One of the biggest dominoes of the 2018 MotoGP Silly Season has just fallen into place. Today, KTM announced that they have signed Johann Zarco to a two-year contract for the 2019 and 2020 seasons.
That Zarco would leave the Monster Yamaha Tech3 squad had been widely anticipated, the only question being which factory team he would end up in.
The Frenchman was an extremely hot property, after displaying blistering speed on the satellite Yamaha M1 in 2017. Zarco had offers from Suzuki, Repsol Honda, and KTM, though only Honda and KTM were in the frame for the Frenchman.
With the MotoGP paddock back in Europe and heading to Jerez, the first round of contract announcements is upon us, with the second wave not far behind.
First domino to fall for the moment is Pol Espargaro, who will be staying at KTM for the 2019 and 2020 seasons. Ahead of his first home grand prix of 2018, KTM today officially announced that they will be retaining the services of the Spaniard for the next two years.
Espargaro’s signing had been broadly expected. The Spaniard has outperformed his teammate Bradley Smith, and with the Austrian factory’s MotoGP project moving from the development phase to the point where they need to start producing results, Espargaro has been favored over Smith.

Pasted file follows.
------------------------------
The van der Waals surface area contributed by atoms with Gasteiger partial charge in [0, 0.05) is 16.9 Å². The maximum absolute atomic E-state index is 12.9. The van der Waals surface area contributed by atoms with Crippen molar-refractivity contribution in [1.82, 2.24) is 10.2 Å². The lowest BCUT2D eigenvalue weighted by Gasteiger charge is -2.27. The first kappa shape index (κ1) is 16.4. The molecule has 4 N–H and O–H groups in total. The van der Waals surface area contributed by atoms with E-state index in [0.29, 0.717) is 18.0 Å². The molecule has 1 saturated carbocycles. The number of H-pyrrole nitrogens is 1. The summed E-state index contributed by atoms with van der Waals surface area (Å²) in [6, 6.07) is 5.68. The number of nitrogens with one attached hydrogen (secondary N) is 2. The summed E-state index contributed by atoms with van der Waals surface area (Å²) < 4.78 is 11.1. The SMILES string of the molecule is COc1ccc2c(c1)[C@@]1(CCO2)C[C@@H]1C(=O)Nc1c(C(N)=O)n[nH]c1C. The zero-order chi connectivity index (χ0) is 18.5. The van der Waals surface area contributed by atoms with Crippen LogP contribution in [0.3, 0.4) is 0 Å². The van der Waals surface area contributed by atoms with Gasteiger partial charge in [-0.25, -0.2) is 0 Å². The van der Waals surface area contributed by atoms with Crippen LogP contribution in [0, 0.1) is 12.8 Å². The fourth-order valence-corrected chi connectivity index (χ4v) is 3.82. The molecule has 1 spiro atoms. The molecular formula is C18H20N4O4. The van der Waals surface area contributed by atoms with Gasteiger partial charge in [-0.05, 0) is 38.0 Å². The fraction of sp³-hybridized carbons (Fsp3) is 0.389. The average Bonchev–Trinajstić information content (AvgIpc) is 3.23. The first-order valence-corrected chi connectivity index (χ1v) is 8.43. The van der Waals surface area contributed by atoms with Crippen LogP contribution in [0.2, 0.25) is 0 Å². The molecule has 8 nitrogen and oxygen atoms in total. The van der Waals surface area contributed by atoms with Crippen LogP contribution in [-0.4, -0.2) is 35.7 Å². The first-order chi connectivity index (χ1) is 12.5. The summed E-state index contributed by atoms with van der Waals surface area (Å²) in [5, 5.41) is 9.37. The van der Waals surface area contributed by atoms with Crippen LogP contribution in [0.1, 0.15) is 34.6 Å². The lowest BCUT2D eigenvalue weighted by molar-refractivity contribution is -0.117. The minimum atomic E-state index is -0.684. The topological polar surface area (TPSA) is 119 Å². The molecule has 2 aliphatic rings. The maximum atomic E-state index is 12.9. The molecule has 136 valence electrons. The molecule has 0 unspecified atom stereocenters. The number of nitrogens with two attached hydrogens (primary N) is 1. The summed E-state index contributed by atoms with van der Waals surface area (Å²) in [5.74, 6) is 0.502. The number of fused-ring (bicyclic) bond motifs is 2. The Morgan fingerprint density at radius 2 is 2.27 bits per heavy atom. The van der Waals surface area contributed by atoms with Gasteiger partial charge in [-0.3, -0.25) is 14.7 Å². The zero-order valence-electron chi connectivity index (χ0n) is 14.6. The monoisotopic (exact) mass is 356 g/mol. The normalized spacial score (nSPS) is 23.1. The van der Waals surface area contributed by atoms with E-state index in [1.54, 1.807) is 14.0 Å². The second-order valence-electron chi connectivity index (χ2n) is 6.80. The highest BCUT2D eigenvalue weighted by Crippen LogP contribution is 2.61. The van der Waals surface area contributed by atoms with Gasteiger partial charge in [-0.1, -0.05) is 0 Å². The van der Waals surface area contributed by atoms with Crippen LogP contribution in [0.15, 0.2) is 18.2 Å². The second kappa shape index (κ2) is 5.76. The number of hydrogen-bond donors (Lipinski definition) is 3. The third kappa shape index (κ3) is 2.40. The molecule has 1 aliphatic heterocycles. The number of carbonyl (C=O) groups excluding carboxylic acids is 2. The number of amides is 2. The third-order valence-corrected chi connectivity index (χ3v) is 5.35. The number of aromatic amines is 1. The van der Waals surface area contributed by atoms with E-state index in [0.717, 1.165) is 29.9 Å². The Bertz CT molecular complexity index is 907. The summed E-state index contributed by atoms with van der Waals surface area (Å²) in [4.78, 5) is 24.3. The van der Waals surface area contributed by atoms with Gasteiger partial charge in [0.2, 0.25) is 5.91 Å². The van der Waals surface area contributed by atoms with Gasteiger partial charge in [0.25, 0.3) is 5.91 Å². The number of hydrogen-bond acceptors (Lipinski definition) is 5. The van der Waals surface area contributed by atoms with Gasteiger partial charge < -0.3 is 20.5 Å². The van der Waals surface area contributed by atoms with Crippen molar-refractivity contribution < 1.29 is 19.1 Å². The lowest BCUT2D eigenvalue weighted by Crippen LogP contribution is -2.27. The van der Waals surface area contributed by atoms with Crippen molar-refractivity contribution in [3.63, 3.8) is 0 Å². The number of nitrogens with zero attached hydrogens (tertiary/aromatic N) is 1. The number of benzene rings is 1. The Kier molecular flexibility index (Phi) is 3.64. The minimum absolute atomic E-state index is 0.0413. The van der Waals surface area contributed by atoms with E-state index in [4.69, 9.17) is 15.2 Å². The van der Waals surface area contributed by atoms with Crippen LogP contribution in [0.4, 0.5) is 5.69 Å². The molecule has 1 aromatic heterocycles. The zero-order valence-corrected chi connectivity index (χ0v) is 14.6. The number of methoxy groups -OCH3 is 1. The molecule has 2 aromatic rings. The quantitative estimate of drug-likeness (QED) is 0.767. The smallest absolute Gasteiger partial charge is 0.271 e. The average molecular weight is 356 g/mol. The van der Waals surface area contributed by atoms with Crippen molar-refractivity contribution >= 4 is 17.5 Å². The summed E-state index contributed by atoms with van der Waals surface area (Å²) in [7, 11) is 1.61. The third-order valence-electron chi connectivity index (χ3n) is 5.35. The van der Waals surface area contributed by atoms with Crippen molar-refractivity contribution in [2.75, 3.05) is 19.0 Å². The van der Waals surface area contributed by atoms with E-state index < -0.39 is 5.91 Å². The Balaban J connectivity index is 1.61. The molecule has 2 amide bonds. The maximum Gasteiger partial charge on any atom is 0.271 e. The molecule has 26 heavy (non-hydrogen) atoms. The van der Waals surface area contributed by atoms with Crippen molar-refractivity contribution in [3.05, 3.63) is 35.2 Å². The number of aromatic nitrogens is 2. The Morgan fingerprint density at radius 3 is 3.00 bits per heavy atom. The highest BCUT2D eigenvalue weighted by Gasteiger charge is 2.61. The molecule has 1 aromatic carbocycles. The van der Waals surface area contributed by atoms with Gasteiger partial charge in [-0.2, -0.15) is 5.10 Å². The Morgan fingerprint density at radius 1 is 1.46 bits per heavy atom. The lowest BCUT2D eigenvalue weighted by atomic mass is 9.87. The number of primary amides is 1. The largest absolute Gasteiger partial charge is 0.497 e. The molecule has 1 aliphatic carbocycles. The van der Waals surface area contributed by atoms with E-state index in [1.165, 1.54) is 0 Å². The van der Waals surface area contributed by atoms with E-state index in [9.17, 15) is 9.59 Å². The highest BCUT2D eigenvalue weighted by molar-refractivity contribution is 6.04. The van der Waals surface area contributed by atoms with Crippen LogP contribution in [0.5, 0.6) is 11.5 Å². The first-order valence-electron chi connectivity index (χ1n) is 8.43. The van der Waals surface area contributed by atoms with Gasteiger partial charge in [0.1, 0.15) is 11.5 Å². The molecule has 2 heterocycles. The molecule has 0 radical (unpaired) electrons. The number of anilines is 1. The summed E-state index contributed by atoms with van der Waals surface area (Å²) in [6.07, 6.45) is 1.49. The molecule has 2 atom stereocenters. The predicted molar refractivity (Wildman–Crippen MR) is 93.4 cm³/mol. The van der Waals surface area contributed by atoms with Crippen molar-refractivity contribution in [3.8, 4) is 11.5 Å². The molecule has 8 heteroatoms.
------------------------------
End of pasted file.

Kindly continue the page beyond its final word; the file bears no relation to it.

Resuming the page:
Jerez, the Spanish round of MotoGP, and the first event back on European soil, would in the end come down to a trial of grip. The riders and teams who understood the circumstances best, exploited their strengths, and disguised their weaknesses would come out on top.
In all three races on Sunday, the cream rose to the top. Despite rising temperatures and falling grip levels, the smart riders and teams triumphed in all three classes.
Grip was already poor for Moto3, but the lighter bikes and their smaller tires are the least affected of the three classes. Things got a lot worse for Moto2, riders struggling for grip, and the race decided by one of the two men battling for victory crashed out a third of the way into the race.
The burning Andalusian sun raised track temperatures even higher for MotoGP, and that would prove decisive in the race. Those capable of handling the poor grip triumphed, those who had counted on their good form from the morning warm up transferring to the race came away bitterly disappointed.
In Moto3, KTM made a welcome return to the front, with the Austrian bikes back to challenge the hegemony of Honda in the smallest of the three classes. That race would be won in a brilliant last-corner move when the two riders battling for the lead opened the door for the bike in third.
In Moto2, a tense duel would be settled by a mistake, leaving the last man standing to deal with staying concentrated for the second half of the race. And in MotoGP, a thoroughly imperious display saw one rider conquer Jerez, leaving a bloodbath in his wake. Jerez saw three deserving winners emerge.